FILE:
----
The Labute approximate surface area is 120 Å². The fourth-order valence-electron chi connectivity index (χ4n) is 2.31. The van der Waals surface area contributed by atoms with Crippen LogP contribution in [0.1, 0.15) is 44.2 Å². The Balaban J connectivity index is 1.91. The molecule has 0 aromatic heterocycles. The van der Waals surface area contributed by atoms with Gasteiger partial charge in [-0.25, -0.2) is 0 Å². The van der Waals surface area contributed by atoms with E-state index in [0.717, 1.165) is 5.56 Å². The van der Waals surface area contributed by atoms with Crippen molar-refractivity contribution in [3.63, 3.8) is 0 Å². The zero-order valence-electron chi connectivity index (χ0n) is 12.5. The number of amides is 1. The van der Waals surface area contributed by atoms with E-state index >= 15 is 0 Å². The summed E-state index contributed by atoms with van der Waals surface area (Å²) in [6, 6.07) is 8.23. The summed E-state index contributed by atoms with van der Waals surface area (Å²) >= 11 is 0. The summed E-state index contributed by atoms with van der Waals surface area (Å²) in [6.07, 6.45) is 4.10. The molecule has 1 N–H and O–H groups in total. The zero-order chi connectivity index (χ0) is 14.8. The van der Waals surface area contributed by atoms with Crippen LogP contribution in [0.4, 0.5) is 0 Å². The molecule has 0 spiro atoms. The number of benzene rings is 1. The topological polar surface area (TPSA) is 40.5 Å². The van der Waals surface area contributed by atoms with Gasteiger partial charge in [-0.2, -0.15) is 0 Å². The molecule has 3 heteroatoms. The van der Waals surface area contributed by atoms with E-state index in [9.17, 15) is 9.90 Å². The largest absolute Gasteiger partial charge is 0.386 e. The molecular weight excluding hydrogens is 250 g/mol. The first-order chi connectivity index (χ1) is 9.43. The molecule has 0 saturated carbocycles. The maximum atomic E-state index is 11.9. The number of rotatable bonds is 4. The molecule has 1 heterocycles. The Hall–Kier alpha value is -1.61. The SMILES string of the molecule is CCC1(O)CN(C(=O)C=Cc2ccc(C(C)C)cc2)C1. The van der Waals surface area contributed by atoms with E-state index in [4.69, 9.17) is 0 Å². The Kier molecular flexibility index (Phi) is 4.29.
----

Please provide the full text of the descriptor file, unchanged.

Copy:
The Labute approximate surface area is 120 Å². The fourth-order valence-electron chi connectivity index (χ4n) is 2.31. The van der Waals surface area contributed by atoms with Crippen LogP contribution in [0.1, 0.15) is 44.2 Å². The Balaban J connectivity index is 1.91. The molecule has 0 aromatic heterocycles. The van der Waals surface area contributed by atoms with Gasteiger partial charge in [-0.25, -0.2) is 0 Å². The van der Waals surface area contributed by atoms with E-state index in [0.717, 1.165) is 5.56 Å². The van der Waals surface area contributed by atoms with Crippen molar-refractivity contribution in [3.63, 3.8) is 0 Å². The zero-order valence-electron chi connectivity index (χ0n) is 12.5. The number of amides is 1. The van der Waals surface area contributed by atoms with E-state index >= 15 is 0 Å². The summed E-state index contributed by atoms with van der Waals surface area (Å²) in [6, 6.07) is 8.23. The summed E-state index contributed by atoms with van der Waals surface area (Å²) >= 11 is 0. The summed E-state index contributed by atoms with van der Waals surface area (Å²) in [6.07, 6.45) is 4.10. The molecule has 1 N–H and O–H groups in total. The zero-order chi connectivity index (χ0) is 14.8. The van der Waals surface area contributed by atoms with Crippen LogP contribution in [0.4, 0.5) is 0 Å². The molecule has 0 spiro atoms. The number of benzene rings is 1. The topological polar surface area (TPSA) is 40.5 Å². The van der Waals surface area contributed by atoms with Gasteiger partial charge in [-0.2, -0.15) is 0 Å². The molecule has 3 heteroatoms. The van der Waals surface area contributed by atoms with E-state index in [9.17, 15) is 9.90 Å². The largest absolute Gasteiger partial charge is 0.386 e. The molecular weight excluding hydrogens is 250 g/mol. The first-order chi connectivity index (χ1) is 9.43. The molecule has 0 saturated carbocycles. The maximum atomic E-state index is 11.9. The number of rotatable bonds is 4. The molecule has 1 heterocycles. The Hall–Kier alpha value is -1.61. The SMILES string of the molecule is CCC1(O)CN(C(=O)C=Cc2ccc(C(C)C)cc2)C1. The van der Waals surface area contributed by atoms with E-state index in [4.69, 9.17) is 0 Å². The Kier molecular flexibility index (Phi) is 4.29.